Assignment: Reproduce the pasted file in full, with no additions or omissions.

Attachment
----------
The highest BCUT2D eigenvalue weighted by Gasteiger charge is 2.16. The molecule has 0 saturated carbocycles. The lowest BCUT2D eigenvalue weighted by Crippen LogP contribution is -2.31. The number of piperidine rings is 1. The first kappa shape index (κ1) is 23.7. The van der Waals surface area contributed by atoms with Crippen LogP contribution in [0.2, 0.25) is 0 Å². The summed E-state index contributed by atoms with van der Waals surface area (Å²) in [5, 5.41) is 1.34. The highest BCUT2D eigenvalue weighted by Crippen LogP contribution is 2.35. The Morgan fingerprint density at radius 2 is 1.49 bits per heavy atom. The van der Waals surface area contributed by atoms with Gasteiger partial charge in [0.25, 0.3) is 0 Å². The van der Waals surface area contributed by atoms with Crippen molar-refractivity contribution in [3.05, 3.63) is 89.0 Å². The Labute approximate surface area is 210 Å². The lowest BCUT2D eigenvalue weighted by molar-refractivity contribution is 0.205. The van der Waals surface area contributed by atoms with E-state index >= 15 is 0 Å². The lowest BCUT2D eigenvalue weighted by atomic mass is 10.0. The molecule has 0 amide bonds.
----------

The highest BCUT2D eigenvalue weighted by Gasteiger charge is 2.16. The molecule has 0 saturated carbocycles. The lowest BCUT2D eigenvalue weighted by Crippen LogP contribution is -2.31. The number of piperidine rings is 1. The first kappa shape index (κ1) is 23.7. The van der Waals surface area contributed by atoms with Crippen LogP contribution in [0.2, 0.25) is 0 Å². The summed E-state index contributed by atoms with van der Waals surface area (Å²) in [5, 5.41) is 1.34. The highest BCUT2D eigenvalue weighted by Crippen LogP contribution is 2.35. The Morgan fingerprint density at radius 2 is 1.49 bits per heavy atom. The van der Waals surface area contributed by atoms with Gasteiger partial charge in [0.25, 0.3) is 0 Å². The van der Waals surface area contributed by atoms with Crippen molar-refractivity contribution in [3.05, 3.63) is 89.0 Å². The Labute approximate surface area is 210 Å². The lowest BCUT2D eigenvalue weighted by molar-refractivity contribution is 0.205. The van der Waals surface area contributed by atoms with E-state index >= 15 is 0 Å². The lowest BCUT2D eigenvalue weighted by atomic mass is 10.0. The molecule has 0 amide bonds.